According to most industry experts, our health care system’s move from volume to value is an inevitable transition. It’s happening slowly, but surely and irrevocably. In spite of this assessment, however, many organizations and individuals – from hospitals to insurance providers to patients – are still struggling to understand what value-based care really means, and how it can be expected to impact the existing health care landscape.
Read on for answers to some of the most frequently asked questions about this model of care.
What is value-based care?
The term “value-based care program” typically describes either an outcomes-based payment arrangement, or a model of coordinated care (or sometimes a scenario that incorporates both these elements). The goal of these programs is to improve overall quality of care while reducing unnecessary services and claims costs.
To accomplish this, a portion of the reimbursement for providers is based on cost-efficiency and population outcomes metrics. In addition, incentive payments are used to help motivate providers to offer coordinated care that maximizes quality while minimizing cost. Other terms often used to describe value-based care programs include “care delivery innovation,” “payment reform,” “payment innovation,” and “value-based contracting.”
How is value-based care different from the fee-for-service model most often used today?
As its name implies, a fee-for-service model reimburses providers for each individual service provided to the patient. In other words, a provider receives more reimbursements the more services they provide, without regard to the quality of service provided or whether patients see improvements in their health from the care they receive. Those factors are simply not part of the fee-for-service reimbursement equation. Consequently, providers have little or no incentive to streamline their services or cut down on unnecessary procedures.
However, quality is an integral part of the equation in a value-based payment model. In this scenario, provider compensation is directly linked to performance in a number of specific areas, including patient experience, outcomes, and the use of cost-efficient care tools such as electronic medical records.
Providers are thus encouraged to focus on goals like creating the most clinically and cost-appropriate settings in which to deliver care; making care decisions using quality outcomes data and evidence-based best practices; including patients in the decision-making process; and identifying key gaps in care that are impacting the patient experience.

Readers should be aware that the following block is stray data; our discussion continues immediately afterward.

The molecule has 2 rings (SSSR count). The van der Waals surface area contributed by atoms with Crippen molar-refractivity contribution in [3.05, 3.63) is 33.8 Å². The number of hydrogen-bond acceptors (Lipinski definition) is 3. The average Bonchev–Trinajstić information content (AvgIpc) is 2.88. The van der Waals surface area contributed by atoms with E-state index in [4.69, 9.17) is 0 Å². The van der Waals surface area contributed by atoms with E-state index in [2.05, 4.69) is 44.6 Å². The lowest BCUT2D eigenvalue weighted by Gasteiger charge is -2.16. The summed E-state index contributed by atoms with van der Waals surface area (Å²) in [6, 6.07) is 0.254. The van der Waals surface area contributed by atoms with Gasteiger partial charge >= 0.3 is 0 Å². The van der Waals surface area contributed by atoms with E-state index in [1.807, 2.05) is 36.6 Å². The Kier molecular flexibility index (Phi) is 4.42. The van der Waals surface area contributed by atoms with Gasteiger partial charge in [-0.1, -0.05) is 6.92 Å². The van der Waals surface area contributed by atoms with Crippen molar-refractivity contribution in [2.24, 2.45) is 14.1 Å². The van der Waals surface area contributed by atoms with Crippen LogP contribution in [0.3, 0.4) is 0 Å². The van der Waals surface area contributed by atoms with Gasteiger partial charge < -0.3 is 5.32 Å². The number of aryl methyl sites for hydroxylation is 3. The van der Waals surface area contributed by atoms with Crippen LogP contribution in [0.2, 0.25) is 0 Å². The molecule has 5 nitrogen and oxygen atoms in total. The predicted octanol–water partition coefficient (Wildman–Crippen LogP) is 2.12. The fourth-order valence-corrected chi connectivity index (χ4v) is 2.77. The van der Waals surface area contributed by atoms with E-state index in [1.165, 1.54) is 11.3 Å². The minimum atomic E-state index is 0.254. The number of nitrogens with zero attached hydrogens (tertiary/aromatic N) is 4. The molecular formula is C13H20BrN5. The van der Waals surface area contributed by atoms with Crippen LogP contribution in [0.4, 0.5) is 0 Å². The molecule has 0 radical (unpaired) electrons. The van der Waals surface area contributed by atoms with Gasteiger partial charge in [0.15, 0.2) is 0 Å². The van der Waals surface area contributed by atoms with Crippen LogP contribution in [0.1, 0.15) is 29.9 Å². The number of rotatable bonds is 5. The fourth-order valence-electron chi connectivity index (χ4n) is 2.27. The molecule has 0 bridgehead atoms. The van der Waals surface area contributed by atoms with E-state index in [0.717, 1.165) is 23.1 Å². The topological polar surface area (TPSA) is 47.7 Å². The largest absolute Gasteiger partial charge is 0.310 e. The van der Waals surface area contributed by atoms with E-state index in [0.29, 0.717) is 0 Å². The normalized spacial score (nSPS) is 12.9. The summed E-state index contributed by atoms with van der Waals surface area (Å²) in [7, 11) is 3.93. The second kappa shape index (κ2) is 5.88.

What are some examples of value-based care programs?
As the move from volume to value continues to sweep across the health care landscape, more and more payors and insurance providers are designing and offering value-based care programs to meet the unique needs of specific communities and markets. Some examples of such programs include:
Accountable Care Organizations (ACO): This model involves a group of health care providers working together to deliver coordinated care that meets set performance benchmarks for cost and quality. An ACO’s main goal is to better manage the total cost of care for member populations.
Patient-Centered Medical Homes (PCMH): Under this model of care, the central relationship is between the patient and his or her primary care physician (PCP). It is this PCP who is in charge of coordinating a team that is collectively responsible for the care of the patient.
Pay-for-Performance or Quality-Based Incentive Programs: This incentivized payment model rewards health care providers for improvements in critical performance areas like clinical quality outcomes, efficiency, process, infrastructure, and patient safety.
Episode-Based Payment: Also known as bundled payments, episode-based payments reimburse all services clinically related to the same episode of care – such as a kidney transplant, for example – through a single negotiated payment.
How are providers compensated for value-based care?
While the specifics vary from payor to payor, most value-based care payments usually fall into one of two categories. The first is care coordination fees or incentives. In this category, care providers are paid a negotiated amount on a per-attributed-member, per-month basis. These payments serve as reimbursement for additional services like pharmacists or nurse case managers that may be part of the primary care provider’s spectrum of care.
The second category is shared savings incentives. These fees are retrospective payments, typically made on a yearly basis, that are not included in the fees associated with specific services. They are based on pre-determined quality and cost targets.
What are some of the benefits of value-based care for providers?
Today’s health care providers are aware that the responsibility for health care quality and cost must and should be placed in their practices. Value-based care programs give these providers the opportunity and the motivation to provide superior care in a cost-efficient manner.
The greater financial and professional rewards available to providers when they meet their goals under a value-based program gives them more freedom to put their focus strongly on quality. Additionally, it gives them more control over both their patients’ health and their own financial situation.